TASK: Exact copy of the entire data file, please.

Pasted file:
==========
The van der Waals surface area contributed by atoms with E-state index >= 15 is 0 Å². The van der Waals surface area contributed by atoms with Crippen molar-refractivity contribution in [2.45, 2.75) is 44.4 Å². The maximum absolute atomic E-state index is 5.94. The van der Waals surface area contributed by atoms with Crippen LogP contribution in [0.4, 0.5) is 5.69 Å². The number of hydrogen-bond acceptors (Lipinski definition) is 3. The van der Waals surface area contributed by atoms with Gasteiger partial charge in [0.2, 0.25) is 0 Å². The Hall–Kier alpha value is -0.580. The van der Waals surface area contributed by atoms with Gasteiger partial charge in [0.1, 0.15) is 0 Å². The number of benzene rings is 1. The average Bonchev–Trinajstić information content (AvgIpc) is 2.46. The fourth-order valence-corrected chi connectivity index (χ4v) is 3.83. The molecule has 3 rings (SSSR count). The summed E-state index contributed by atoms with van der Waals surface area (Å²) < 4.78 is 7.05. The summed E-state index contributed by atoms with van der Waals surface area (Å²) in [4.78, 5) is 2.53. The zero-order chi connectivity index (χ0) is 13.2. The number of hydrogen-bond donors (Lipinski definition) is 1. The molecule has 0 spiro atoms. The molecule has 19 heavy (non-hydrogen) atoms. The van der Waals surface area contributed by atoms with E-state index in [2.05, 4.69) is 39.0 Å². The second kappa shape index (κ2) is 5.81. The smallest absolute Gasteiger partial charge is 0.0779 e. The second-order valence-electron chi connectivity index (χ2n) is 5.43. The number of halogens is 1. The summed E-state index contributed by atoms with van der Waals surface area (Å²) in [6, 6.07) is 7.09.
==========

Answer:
The van der Waals surface area contributed by atoms with E-state index >= 15 is 0 Å². The van der Waals surface area contributed by atoms with Crippen molar-refractivity contribution in [2.45, 2.75) is 44.4 Å². The maximum absolute atomic E-state index is 5.94. The van der Waals surface area contributed by atoms with Crippen LogP contribution in [0.4, 0.5) is 5.69 Å². The number of hydrogen-bond acceptors (Lipinski definition) is 3. The van der Waals surface area contributed by atoms with Gasteiger partial charge in [0.2, 0.25) is 0 Å². The Hall–Kier alpha value is -0.580. The van der Waals surface area contributed by atoms with Gasteiger partial charge in [0.1, 0.15) is 0 Å². The number of benzene rings is 1. The average Bonchev–Trinajstić information content (AvgIpc) is 2.46. The fourth-order valence-corrected chi connectivity index (χ4v) is 3.83. The molecule has 3 rings (SSSR count). The summed E-state index contributed by atoms with van der Waals surface area (Å²) < 4.78 is 7.05. The summed E-state index contributed by atoms with van der Waals surface area (Å²) in [4.78, 5) is 2.53. The zero-order chi connectivity index (χ0) is 13.2. The number of hydrogen-bond donors (Lipinski definition) is 1. The molecule has 0 spiro atoms. The molecule has 19 heavy (non-hydrogen) atoms. The van der Waals surface area contributed by atoms with E-state index in [2.05, 4.69) is 39.0 Å². The second kappa shape index (κ2) is 5.81. The smallest absolute Gasteiger partial charge is 0.0779 e. The second-order valence-electron chi connectivity index (χ2n) is 5.43. The number of halogens is 1. The summed E-state index contributed by atoms with van der Waals surface area (Å²) in [6, 6.07) is 7.09.